Though no shots were fired during the takeover, two inmates DTC were stabbed apparently by fellow prisoners during the initial confrontation.

James Wardrick, 39, of Silver Spring, who is serving a 65-year sentence for first-degree rape and other sex offenses, was stabbed in the throat and side; Henry Lester, 32, of Prince George's County, who is serving a life sentence for murder, suffered facial injuries. Both were taken to University Hospital.

In late morning, Officer Wooten was freed.

Then at mid-afternoon, a break appeared in the negotiations when inmates agreed to set their remaining hostage free with the one condition being that they could tell their grievances to the news media.

A dozen officers, armed with shotguns and batons, surrounded the reporters and cameramen and escorted them into the prison. The group passed about 60 other armed officers waiting for orders.

Sergeant Shipley and the other officers took the reporters and cameramen to an open area where they took their places behind a fence topped with razor wire.

Negotiators, including inmates and Commissioner Lanham, talked to the men in C Dormitory, many of whom wore masks fashioned from towels and bedding. The inmates could be heard as they yelled their complaints to the negotiators below.

L "There's no way you should have 230 guys in here," one said.

An hour after entering the prison yard, the reporters left. The inmates had changed their minds. One negotiator said the inmates feared reprisals. That fear later became a crucial part of the negotiations that led to their surrender.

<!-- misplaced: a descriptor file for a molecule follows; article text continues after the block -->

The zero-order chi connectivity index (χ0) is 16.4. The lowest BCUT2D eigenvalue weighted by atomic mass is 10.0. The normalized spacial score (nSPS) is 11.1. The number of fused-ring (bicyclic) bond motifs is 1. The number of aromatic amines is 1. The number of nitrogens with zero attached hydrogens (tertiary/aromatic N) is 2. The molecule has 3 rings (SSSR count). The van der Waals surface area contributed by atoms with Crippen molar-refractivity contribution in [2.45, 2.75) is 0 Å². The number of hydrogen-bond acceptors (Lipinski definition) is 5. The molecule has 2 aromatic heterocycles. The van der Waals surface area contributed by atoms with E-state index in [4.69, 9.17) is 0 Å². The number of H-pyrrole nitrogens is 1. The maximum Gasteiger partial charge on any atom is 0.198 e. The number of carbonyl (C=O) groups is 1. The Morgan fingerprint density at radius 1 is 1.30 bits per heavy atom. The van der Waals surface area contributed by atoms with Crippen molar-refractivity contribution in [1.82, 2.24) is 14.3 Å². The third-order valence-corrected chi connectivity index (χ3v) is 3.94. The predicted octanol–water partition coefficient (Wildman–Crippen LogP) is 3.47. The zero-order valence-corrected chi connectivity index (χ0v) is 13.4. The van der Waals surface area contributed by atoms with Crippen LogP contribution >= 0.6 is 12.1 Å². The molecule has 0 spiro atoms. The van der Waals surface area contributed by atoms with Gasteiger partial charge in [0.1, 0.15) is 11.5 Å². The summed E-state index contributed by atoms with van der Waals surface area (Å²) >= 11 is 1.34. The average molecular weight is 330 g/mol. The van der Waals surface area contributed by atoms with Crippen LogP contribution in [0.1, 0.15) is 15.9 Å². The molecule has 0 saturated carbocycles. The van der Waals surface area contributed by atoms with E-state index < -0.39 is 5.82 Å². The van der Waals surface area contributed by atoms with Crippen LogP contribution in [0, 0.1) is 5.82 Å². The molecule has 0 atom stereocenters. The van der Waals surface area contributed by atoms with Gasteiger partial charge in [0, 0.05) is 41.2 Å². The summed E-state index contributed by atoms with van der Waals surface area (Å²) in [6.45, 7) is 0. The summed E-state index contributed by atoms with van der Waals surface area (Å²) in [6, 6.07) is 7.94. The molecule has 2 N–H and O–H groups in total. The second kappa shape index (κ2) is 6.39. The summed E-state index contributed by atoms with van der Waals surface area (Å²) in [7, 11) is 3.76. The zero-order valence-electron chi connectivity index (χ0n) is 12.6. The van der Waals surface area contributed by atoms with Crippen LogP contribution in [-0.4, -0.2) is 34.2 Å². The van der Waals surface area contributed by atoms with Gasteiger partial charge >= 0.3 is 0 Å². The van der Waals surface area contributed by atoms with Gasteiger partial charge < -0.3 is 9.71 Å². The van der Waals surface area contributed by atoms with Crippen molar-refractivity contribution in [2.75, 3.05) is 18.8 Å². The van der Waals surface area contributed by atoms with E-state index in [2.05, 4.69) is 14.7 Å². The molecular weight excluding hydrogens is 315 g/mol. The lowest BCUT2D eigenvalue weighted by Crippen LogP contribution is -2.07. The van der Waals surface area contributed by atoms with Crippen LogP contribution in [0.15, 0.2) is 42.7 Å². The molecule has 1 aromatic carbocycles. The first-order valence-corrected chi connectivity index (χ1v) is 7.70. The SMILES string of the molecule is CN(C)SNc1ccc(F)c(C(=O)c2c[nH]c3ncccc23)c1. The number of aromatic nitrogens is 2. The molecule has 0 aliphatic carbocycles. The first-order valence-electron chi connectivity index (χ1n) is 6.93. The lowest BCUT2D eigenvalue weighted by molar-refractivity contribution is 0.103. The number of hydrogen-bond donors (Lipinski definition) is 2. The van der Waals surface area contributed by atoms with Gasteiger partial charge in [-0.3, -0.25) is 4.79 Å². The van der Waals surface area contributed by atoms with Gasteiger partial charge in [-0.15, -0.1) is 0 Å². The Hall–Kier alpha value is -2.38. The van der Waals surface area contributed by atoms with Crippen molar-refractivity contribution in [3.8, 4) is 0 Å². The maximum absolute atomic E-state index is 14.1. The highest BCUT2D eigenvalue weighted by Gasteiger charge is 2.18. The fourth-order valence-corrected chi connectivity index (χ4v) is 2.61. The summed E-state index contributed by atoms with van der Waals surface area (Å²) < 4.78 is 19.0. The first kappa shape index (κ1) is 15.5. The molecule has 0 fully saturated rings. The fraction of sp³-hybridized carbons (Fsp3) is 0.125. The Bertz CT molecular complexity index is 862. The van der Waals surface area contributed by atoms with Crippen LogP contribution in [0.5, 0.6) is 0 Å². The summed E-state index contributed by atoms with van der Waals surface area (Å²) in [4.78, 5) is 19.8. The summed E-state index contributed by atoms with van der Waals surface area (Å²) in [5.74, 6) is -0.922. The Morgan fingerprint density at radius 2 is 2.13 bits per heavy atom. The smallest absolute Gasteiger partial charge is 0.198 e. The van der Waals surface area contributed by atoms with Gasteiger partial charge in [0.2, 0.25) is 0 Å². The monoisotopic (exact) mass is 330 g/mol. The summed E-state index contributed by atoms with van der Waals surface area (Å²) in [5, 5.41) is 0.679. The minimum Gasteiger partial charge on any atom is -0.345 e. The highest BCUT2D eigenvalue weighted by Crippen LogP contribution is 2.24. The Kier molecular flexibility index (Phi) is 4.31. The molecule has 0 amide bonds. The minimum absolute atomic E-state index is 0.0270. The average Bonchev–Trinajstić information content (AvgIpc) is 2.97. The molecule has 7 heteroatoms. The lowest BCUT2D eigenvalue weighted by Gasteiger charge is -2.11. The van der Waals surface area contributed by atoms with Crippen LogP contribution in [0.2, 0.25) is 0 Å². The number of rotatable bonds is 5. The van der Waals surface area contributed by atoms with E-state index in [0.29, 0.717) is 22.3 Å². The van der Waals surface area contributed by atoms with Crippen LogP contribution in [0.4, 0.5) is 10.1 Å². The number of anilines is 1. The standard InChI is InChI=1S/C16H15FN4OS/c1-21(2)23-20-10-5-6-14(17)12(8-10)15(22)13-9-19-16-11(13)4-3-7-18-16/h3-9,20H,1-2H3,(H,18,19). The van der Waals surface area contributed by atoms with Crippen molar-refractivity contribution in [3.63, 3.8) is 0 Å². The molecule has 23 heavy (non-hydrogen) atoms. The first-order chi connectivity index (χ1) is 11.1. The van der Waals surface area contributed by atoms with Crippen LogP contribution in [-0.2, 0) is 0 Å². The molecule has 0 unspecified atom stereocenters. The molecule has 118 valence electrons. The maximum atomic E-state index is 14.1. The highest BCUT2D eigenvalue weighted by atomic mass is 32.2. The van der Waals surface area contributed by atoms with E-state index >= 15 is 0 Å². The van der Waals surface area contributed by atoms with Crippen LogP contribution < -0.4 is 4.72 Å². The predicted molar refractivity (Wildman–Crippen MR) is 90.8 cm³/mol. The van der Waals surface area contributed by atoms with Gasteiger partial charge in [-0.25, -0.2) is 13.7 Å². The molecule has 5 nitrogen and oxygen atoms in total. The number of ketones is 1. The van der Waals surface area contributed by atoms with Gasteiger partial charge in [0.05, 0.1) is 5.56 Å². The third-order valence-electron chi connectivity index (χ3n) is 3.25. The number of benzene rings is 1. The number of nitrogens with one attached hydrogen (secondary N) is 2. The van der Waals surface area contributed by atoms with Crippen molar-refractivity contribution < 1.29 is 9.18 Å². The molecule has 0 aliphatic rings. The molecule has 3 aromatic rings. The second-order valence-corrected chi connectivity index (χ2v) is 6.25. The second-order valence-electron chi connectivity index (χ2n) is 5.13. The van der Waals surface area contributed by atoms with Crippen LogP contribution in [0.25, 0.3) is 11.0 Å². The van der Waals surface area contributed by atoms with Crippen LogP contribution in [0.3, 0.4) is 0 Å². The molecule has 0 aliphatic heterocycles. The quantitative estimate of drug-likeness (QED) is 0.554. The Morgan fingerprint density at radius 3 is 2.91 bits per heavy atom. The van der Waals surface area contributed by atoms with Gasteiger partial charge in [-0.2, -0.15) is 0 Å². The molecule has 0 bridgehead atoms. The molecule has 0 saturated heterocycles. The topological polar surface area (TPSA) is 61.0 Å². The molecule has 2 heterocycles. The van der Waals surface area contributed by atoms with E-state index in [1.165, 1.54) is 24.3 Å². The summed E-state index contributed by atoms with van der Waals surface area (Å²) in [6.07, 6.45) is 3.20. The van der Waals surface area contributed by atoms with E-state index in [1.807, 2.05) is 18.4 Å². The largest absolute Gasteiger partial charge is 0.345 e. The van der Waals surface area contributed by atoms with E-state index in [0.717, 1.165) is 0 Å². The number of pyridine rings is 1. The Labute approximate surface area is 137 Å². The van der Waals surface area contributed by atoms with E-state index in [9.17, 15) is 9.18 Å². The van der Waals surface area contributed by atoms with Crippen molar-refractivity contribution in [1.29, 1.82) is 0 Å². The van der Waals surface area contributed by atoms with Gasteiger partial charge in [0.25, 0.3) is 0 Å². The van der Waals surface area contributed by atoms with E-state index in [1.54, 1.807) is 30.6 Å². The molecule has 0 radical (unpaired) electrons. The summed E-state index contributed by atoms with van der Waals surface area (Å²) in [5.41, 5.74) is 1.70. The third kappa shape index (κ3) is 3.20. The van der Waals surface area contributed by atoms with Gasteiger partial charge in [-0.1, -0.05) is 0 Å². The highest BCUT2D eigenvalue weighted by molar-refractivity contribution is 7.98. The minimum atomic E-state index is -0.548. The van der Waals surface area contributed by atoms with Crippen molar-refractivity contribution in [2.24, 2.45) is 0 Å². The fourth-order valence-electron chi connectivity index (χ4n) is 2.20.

Sergeant Shipley said Mr. Lanham, who was in constant contact with inmates during the negotiations that began at 1 a.m. Wednesday,promised no reprisals. He said Mr. Lanham "intends work with these people as long as they work with him."

The inmates claimed to be concerned about crowding at the prison and the food service.

But Public Safety Secretary Bishop L. Robinson said the demands "were no more than a cover-up for the real reason of attempted escape."

Gov. William Donald Schaefer, Mr. Robinson and Mr. Lanham all praised the negotiating team and the courage of the officers who were taken hostage. They also said the incident demonstrated the dire need for improvements in the prison system.

The officials said they agree with inmates that the notorious South Wing must be replaced.

"Things like this are likely to happen as long as such conditions continue," said Mr. Robinson.